I work with an amazing woman. The kind of person that makes me feel inadequate as a human being.
Dianne’s not one of those people with ample skills in spelling AND math.
She’s not physically intimidating; she stands about 5-feet tall in heels and weighs all of about 100 pounds.
She wears two hearing aids and has an obvious scar from her nose to her upper lip. There’s a permanent tear in her right eye, which doesn’t blink in sync with the left.
Dianne has a disease that I don’t know much about, and I’ve been around a lot of diseases (I’m not talking about college). She has vasculitis. I still don’t know much about it. Check it out at the Vasculitis Foundation. I know it’s an auto-immune disorder, which means there’s no cure and she’s on steroids from time to time, which is enough to make some people, literally, want to kill or be killed. I know she’s had many surgeries — some that flayed her chest like a catfish and some that peeled down her face and exposed her sinuses. And she’s had 143 radiological scans — her body should be glowing.
But Dianne is amazing for what she doesn’t have. She’s lacking an ounce of self pity, self doubt or discouragement.
And I have absolutely no idea how she keeps them away.
Dianne runs communications for a cancer center and I interact with her in sort of a consultant capacity. I’ve asked her to do the impossible before, on deadline, and she did. She regularly does. She goes to the mat for patients in the center and the giants of research stand on her shoulders to tell the world about their advances. She’s also instrumental in a national cancer communications group.
She recently asked if I would work with the Vasculitis Foundation, provide some media consultation for their strategic meeting. It would only take a couple of conference calls.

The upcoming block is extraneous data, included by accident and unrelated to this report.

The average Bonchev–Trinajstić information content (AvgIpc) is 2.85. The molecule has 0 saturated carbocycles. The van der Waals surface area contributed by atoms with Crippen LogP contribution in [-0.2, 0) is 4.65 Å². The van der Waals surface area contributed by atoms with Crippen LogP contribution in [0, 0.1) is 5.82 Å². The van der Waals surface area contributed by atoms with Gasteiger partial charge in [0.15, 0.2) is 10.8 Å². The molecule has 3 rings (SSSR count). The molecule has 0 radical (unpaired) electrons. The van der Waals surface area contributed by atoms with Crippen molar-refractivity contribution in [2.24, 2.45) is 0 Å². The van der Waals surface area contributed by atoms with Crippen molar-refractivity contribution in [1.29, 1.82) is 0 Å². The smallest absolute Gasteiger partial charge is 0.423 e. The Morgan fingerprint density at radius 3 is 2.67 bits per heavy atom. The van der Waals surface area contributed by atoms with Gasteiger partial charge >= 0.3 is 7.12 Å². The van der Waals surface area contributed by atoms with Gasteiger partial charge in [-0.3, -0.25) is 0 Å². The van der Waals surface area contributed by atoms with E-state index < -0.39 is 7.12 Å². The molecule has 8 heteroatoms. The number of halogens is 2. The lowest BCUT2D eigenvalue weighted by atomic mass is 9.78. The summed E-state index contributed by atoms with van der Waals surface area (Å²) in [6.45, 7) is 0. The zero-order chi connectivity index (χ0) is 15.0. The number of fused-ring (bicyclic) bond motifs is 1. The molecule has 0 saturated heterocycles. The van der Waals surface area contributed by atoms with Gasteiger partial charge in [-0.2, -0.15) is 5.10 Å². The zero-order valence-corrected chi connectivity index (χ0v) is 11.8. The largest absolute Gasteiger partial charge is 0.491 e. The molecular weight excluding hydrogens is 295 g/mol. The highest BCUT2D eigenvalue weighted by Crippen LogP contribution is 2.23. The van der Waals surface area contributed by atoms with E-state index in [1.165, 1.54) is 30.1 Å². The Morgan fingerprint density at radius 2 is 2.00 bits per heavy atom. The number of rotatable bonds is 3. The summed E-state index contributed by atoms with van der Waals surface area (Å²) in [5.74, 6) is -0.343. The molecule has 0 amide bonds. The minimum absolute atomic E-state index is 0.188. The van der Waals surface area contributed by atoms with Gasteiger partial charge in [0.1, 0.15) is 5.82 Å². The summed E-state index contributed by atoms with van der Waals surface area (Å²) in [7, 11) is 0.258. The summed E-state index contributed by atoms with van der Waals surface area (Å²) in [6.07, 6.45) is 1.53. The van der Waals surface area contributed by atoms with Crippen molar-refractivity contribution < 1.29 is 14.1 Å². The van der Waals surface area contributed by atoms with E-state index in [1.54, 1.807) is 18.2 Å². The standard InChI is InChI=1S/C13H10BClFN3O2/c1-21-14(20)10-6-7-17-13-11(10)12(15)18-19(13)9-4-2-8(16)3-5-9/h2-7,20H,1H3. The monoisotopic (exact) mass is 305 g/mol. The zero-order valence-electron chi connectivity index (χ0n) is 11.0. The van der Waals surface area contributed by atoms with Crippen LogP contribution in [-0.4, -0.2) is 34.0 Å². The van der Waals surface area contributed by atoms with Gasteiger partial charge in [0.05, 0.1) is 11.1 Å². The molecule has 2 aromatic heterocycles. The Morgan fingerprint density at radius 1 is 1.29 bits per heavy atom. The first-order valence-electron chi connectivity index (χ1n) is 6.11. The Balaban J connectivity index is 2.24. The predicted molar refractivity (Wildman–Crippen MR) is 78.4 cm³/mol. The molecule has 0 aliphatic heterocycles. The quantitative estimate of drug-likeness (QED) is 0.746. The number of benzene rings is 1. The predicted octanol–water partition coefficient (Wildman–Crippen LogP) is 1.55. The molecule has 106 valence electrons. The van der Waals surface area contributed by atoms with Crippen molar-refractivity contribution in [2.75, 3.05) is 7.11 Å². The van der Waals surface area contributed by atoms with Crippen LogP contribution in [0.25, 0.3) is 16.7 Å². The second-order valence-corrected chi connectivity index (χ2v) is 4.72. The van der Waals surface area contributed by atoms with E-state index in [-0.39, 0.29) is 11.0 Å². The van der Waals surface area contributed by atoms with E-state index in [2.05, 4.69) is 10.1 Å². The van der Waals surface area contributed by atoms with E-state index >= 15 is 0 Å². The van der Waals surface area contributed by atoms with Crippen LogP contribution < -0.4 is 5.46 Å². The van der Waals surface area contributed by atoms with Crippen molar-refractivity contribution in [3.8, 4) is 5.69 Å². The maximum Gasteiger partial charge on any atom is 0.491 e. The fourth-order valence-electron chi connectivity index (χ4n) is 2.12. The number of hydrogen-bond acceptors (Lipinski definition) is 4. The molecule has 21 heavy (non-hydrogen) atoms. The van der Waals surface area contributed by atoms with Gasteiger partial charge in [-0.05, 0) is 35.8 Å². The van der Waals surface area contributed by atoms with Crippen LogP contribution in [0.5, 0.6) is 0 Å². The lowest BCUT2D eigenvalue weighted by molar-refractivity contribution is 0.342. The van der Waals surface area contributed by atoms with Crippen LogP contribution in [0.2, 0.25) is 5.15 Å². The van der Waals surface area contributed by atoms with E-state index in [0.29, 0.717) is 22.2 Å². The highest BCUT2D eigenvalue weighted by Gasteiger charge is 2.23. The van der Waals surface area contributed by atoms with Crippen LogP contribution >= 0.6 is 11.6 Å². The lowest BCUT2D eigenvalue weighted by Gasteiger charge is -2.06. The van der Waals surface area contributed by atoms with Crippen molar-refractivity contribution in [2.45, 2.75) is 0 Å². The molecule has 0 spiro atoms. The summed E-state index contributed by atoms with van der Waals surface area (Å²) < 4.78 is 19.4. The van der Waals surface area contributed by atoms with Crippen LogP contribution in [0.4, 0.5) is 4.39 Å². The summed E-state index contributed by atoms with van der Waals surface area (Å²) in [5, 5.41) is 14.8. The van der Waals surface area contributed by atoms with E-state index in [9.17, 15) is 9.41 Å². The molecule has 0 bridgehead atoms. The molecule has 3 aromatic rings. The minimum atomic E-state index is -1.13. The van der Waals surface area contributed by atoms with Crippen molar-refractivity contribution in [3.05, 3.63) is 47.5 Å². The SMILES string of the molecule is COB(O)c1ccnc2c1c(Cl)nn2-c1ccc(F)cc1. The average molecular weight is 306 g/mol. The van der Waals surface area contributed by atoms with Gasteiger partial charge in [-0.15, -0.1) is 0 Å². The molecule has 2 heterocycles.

I was glad to.
Then she emailed. “You know those phone calls? How would you like to come to Chicago, instead?”
There’s no way I’m going to turn Dianne down. She was president of this organization and helped shape it into its current form by bringing together several small factions. The trip falls across my wedding anniversary, so I’m going to have to cut it short, but I can’t say no to someone who so easily says yes in such meaningful ways to so many people.
Dianne took me to lunch the other day to discuss the personalities of the players involved with the meeting. She’s a big foodie, bigger than I am, and we were at a local landmark with a great menu, a place that offers cooking classes. I told her about my recent celiac diagnosis and how bummed I was that I couldn’t eat what I wanted.
She immediately empathized. It must be horrible, she said.
Then she said, with her trademark sardonic wit, “welcome to the autoimmune disorders club!”
Dianne’s personal philosophy, which she’s shared with other people who have chronic diseases: “thank goodness you have it now, because our medical options are a whole lot better than they use to be.”
She defies apathy, refuses deference. Tenacity is her calling card. Don’t feel sorry for her, she doesn’t have the time. She’s not in denial, she simply doesn’t care to brood about what might be.
I start to feel a little ashamed of myself when I’m around her and worrying about my job or finances, whether or not I’m happy. I’ll never be as brave or defiant as Dianne. But some of her energy invariably spills over, and I’m not about to brush it off.